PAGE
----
Need another reason to wear a helmet?

Riders4Helmets

This image and the story below is from Elaine Ward, who posted it to Riders4 Helmets.

Back in 2010 when Courtney King-Dye was injured, many of us in Ontario Canada felt compelled to wear a helmet even though we were showing FEI Level. It was to show our support for Courtney, and it also really hit home to all of us as professionals that it could have happened to us just as easily.


This photo is of my mare, who to this day had NEVER reared. I was in the middle of a canter pirouette in the Prix St. George and she reared straight up. Had I not been wearing a helmet, I would probably not be here today. Although she hit me in the side of the head, my helmet saved me, and I kept my wits about me enough to ride out the rear. My mare is literally standing on one toe in this picture, and could have easily flipped over backward. It took me four months to even look at this photo.


The culprit? A saddle fitter who had broken the point off my saddle just before the show. I had no idea that this had happened until I got down to the root of the problem. She has never reared on me since.
I continue to wear a helmet on ANY horse I ride, and advocate to my students that they too should be wearing a helmet when they tack up.


Please share this message and photo as you see fit to help the cause.

It’s stories like these that reinforce my feeling wearing a helmet every day, for every ride is cone of the most important things you can do to keep yourself safe. That goes for when you’re riding your safest horse, your old horse, your green horse. It means wearing one when you are riding on the flat, when you’re hacking in the woods, not just when you’re jumping.

Even the safest, sanest horse can act in a way unexpected. Or, as I learned, slip and fall. When Zelda slipped on the ice and fell, we were trotting. Slowly. Nothing exciting or dangerous.

Since my accident I’ve thought there are three things all people riding should do to improve their safety:

  1. wear a helmet,
  2. use safety stirrups,
  3. don’t wear jewelry, especially rings. And,
  4. maybe wear a safety vest. I’m on the fence about this one.

Stay safe, have fun, and kick on!

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3 thoughts on “Need another reason to wear a helmet?

  1. Holy cats, that’s scary just LOOKING at it…and she stayed aboard! I started wearing helmets in the 90’s when I was still riding motorcycles with a now ex husband. At that time it was legal to ride motorcycles without a helmet (in my state), but I was still in the Army, and they required it. Despite the sneers and harassment from ‘bikers’ who despised wearing them, I always thought a helmet was a really good idea. So when I stopped riding motorcycles and returned to riding horses, it just stuck with me.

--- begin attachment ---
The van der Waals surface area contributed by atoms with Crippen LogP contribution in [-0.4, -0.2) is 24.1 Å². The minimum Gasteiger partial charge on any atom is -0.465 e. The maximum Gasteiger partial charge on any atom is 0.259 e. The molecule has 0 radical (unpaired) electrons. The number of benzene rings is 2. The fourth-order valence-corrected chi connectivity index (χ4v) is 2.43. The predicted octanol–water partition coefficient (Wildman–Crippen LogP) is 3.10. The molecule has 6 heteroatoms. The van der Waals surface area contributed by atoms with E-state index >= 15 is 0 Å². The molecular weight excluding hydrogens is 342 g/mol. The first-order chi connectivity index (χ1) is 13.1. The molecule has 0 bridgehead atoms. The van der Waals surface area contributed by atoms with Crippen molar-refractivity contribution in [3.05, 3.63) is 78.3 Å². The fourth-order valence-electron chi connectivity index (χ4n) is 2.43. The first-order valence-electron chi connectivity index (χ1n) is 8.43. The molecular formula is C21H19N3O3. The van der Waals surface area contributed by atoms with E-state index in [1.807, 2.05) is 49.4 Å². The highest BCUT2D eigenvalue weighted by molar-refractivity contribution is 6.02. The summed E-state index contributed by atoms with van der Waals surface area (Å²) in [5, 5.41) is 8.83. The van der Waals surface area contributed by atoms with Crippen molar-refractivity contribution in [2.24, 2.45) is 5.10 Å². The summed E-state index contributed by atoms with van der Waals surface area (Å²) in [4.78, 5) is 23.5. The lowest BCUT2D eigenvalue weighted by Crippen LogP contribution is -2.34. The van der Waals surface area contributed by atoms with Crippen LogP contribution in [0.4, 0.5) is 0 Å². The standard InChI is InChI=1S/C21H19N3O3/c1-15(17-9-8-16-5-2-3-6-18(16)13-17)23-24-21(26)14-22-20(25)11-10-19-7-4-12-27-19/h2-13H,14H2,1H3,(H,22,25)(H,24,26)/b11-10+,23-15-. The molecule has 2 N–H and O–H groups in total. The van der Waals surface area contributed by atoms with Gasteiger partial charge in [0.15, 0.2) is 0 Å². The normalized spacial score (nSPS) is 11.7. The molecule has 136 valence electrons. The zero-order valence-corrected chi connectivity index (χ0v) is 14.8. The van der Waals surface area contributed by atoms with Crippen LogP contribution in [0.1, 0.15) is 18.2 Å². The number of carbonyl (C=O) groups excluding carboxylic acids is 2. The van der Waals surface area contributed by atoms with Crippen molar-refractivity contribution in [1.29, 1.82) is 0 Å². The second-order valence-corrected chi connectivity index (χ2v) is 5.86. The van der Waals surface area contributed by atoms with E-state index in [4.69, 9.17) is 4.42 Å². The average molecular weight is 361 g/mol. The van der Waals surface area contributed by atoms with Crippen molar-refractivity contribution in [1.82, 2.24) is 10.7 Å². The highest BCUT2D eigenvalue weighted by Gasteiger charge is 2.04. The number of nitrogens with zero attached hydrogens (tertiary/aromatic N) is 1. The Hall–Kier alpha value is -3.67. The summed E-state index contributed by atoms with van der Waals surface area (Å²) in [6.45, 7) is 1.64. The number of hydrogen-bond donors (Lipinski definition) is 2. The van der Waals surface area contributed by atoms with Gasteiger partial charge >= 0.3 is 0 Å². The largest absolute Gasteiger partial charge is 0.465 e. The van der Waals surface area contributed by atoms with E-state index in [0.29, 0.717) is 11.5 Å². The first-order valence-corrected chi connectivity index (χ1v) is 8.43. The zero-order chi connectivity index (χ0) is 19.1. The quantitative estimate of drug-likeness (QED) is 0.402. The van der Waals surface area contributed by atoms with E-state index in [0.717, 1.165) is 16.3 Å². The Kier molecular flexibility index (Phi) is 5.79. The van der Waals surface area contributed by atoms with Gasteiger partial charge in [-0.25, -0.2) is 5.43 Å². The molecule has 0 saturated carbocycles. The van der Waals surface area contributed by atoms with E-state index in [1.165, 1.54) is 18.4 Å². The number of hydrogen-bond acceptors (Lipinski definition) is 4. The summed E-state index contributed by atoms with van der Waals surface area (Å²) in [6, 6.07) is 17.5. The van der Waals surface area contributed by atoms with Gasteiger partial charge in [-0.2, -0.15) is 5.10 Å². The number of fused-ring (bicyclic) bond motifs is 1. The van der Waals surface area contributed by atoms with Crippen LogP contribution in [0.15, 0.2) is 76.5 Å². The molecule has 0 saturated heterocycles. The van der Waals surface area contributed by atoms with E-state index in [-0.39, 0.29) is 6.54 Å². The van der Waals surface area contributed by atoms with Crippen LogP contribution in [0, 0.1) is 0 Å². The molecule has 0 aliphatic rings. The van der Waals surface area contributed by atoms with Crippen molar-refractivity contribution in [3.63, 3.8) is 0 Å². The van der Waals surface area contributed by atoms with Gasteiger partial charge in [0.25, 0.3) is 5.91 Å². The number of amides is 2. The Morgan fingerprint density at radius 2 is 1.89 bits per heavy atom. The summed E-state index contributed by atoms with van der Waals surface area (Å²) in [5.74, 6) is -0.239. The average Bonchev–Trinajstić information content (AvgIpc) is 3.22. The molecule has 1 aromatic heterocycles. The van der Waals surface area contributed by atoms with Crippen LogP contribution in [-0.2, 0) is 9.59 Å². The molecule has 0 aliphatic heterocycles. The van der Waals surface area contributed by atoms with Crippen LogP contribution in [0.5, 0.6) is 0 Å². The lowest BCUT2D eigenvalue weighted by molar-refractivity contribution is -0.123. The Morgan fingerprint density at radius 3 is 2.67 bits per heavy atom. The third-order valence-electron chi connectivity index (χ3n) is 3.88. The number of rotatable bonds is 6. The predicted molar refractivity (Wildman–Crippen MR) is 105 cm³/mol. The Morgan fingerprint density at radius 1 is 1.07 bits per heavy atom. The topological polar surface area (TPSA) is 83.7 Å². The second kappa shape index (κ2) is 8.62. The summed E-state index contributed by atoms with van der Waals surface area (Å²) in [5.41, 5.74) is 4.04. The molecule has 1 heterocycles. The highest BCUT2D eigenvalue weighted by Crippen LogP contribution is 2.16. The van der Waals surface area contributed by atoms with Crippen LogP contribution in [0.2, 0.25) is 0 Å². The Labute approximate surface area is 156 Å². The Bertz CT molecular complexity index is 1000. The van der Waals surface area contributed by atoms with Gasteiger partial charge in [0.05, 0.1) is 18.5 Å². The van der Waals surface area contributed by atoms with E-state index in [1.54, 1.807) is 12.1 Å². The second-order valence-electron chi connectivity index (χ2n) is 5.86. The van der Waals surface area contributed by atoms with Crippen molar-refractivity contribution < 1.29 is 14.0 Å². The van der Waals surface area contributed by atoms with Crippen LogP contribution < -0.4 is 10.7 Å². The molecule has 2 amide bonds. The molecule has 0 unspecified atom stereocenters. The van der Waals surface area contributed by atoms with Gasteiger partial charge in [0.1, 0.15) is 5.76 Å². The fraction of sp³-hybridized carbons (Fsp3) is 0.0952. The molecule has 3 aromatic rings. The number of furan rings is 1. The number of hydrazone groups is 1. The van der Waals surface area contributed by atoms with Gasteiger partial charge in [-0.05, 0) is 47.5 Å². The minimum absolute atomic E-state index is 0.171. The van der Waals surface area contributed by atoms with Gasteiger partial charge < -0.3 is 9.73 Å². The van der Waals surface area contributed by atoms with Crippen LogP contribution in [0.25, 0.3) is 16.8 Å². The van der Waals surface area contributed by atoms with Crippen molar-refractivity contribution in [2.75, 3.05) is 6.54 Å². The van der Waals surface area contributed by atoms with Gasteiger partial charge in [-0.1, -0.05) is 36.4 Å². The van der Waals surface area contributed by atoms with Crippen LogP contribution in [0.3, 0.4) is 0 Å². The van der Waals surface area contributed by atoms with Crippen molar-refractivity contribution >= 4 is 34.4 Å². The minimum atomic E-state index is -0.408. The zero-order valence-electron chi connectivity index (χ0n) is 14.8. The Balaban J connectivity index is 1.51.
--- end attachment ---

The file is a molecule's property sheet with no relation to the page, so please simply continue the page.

I never get aboard a horse without wearing a helmet, and after last year’s fall, a protective vest. Our barnlord rides without either. Her rules are everyone else wears a helmet. It’s her barn, her stable, so I keep my mouth shut.

    I’ve come to the conclusion that my brain is more important to me than my pride. I don’t care if someone thinks I’m a chicken for wearing one, or that they get ‘hot’, or they make one’s scalp itch or most specious of all…it messes up one’s hair…I think everyone who gets aboard a horse should think what could happen to their brain.

    A very good friend of mine had her mare do the very same thing as what you show above. She’d just purchased a new Schleese saddle that had a badly designed tree. One of the points was a tad too long, sharp as a knife and stabbed through the panel into the mare’s shoulder when my friend was in the saddle. I won’t go into the runaround Schleese gave her on what was clearly their fault, but she has never used one again, and the mare has never done this again.
    her shoulder was messed up for months…but her head, because she was wearing a helmet, was unharmed.

    1. You never know what will cause your horse to react — tree point, bee sting, etc. Of course, don’t get me started on Schleese saddles. Probably the best marketing program for saddles ever, and beautiful leather, but the attitude!

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